While I’ve only had the Aeronaut 30 a few days, and haven’t had the opportunity to fully pack it and take it out for testing, I have a feeling it will hold more than you might imagine. One of the great things about the Aeronaut design is the floating divider panels that conform to whatever you pack.

I can’t imagine anyone having a problem carrying this bag onto most aircraft including the smaller regionals. Only the most sinister gate agent would make anyone check this bag. Just don’t go over the weight limit if one is being enforced.

Who is this bag for and who is it not for?

If you are new to one bag travel, and are coming from a full-sized suitcase, you might consider the Tom Bihn Aeronaut 45 rather than the Aeronaut 30–until you have a few trips under your belt.

However, this might be the right bag if:

–you are a seasoned one bag traveler looking to scale down from the Aeronaut or Tri-Star, or something of similar size;

–you are petite in stature and haven’t come close to filling a maximum legal carry-on;

–you are looking for a great overnight or weekend bag;

–you find the Western Flyer too small and the Tri-Star too big, or you just prefer a larger main compartment.

–you just have to buy it because one of the color choices is Aubergine.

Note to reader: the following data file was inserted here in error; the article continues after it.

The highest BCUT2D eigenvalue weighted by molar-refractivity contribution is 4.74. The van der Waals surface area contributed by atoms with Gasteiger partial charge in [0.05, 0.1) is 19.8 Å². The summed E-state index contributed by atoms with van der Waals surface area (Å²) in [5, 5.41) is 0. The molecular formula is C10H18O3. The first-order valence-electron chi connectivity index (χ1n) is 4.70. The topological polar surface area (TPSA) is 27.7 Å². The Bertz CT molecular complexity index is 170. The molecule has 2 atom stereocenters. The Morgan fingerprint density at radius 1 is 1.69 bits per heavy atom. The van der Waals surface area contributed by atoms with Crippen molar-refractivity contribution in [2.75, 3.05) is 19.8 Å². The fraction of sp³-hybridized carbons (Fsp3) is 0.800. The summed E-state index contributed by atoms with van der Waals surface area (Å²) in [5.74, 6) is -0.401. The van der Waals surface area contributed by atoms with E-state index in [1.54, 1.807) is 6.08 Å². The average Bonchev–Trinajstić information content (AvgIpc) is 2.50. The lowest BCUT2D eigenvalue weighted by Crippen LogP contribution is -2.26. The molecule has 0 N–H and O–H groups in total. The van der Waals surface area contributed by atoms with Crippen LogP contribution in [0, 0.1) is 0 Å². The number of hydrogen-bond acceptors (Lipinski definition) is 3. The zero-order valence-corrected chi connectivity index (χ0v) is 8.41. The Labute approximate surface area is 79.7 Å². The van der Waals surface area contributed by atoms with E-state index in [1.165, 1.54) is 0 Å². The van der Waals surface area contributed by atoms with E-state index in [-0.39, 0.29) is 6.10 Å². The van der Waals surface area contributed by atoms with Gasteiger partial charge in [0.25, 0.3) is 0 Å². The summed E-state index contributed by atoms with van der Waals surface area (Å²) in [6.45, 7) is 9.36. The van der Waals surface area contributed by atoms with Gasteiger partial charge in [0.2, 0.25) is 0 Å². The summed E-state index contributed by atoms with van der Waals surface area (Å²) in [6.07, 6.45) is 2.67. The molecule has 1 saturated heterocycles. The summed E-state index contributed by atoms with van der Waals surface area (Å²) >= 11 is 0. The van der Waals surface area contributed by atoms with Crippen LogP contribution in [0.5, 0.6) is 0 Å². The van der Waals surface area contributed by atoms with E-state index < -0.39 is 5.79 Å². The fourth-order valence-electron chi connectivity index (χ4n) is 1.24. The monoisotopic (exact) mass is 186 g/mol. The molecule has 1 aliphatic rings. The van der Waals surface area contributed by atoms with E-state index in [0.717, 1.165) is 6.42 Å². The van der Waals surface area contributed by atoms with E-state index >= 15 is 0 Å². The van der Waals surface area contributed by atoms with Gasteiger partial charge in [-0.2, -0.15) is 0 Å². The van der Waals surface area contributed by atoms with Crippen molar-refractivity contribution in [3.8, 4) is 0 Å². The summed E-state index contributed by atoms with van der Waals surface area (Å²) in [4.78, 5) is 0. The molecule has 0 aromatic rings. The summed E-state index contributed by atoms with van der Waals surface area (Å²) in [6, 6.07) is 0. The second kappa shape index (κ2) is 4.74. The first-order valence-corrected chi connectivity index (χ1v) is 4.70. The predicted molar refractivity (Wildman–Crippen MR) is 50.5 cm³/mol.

I’m sure there are many other scenarios where the Aeronaut 30 would fit the bill.

For years, there has been talk of a scaled down version of the Aeronaut 45. As one baggers have become better and more efficient at packing, the need for a functional, well-made bag had arrived. And right on time came the solution.

I tried very hard to find fault with this bag. But I couldn’t find anything major.

As most regular readers know, the Aeronaut 45 is my go-to bag. It’s just so flexible I can use it for numerous travel scenarios. But on shorter trips, there always seems to be plenty of extra room. I think the new Aeronaut 30 will replace its bigger sibling on  those type of journeys.

The Tom Bihn Aeronaut 30 retails for $270 and is only available from the manufacturer. Made in the USA.


Disclaimer:  One Bag, One World is a Tom Bihn affilliate and the Aeronaut 30 was supplied for review. However, this has no effect on the reviews given.


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9 Responses to Gear Review: Tom Bihn Aeronaut 30

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  3. JL says:

    Thanks for the review Frank. It would be really interesting to see a comparison pack between the TriStar and the Aeronaut 30. From the pictures I’ve seen the A30 still seems like a fairly large bag even though the stated volume is obviously less than both the A45 and the TS.

  4. Frank@OBOW says:

    If you remember from a previous post, I suggest not really going by stated volume.

    As an example, the Tri-Star will bulge out when fully packed. This is included in the maximum volume dimensions. The A30 won’t bulge out as much so it shows the volume as less. .

    I personally think from a practical point of view you should be able to get more into the A30 because it is much more forgiving on the thickness of what you pack…and….you can find little nooks here and there for smaller items.

  5. bchaplin says:

    Thanks for the review!